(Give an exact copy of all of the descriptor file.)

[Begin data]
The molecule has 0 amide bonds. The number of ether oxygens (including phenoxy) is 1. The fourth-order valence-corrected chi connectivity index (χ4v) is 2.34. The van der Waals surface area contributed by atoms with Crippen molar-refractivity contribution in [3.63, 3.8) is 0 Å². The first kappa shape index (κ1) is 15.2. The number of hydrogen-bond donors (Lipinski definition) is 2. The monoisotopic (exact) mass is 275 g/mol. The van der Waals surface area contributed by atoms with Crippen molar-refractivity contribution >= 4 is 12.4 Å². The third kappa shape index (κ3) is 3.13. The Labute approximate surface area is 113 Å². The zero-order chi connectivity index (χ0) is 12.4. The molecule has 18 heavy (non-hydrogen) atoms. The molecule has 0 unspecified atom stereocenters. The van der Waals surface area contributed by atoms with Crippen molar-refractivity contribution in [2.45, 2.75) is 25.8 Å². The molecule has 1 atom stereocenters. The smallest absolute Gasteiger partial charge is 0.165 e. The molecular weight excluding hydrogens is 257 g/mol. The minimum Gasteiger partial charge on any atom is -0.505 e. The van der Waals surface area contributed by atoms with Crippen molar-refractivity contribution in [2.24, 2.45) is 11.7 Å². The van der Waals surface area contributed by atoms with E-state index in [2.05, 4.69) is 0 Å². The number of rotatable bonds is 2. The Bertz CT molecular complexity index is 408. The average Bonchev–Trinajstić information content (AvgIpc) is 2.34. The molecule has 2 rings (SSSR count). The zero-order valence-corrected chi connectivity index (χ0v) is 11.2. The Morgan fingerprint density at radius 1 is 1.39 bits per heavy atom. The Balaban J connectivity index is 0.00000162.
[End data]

The molecule has 0 amide bonds. The number of ether oxygens (including phenoxy) is 1. The fourth-order valence-corrected chi connectivity index (χ4v) is 2.34. The van der Waals surface area contributed by atoms with Crippen molar-refractivity contribution in [3.63, 3.8) is 0 Å². The first kappa shape index (κ1) is 15.2. The number of hydrogen-bond donors (Lipinski definition) is 2. The monoisotopic (exact) mass is 275 g/mol. The van der Waals surface area contributed by atoms with Crippen molar-refractivity contribution >= 4 is 12.4 Å². The third kappa shape index (κ3) is 3.13. The Labute approximate surface area is 113 Å². The zero-order chi connectivity index (χ0) is 12.4. The molecule has 18 heavy (non-hydrogen) atoms. The molecule has 0 unspecified atom stereocenters. The van der Waals surface area contributed by atoms with Crippen molar-refractivity contribution in [2.45, 2.75) is 25.8 Å². The molecule has 1 atom stereocenters. The smallest absolute Gasteiger partial charge is 0.165 e. The molecular weight excluding hydrogens is 257 g/mol. The minimum Gasteiger partial charge on any atom is -0.505 e. The van der Waals surface area contributed by atoms with Crippen molar-refractivity contribution in [2.24, 2.45) is 11.7 Å². The van der Waals surface area contributed by atoms with E-state index in [2.05, 4.69) is 0 Å². The number of rotatable bonds is 2. The Bertz CT molecular complexity index is 408. The average Bonchev–Trinajstić information content (AvgIpc) is 2.34. The molecule has 2 rings (SSSR count). The zero-order valence-corrected chi connectivity index (χ0v) is 11.2. The Morgan fingerprint density at radius 1 is 1.39 bits per heavy atom. The Balaban J connectivity index is 0.00000162.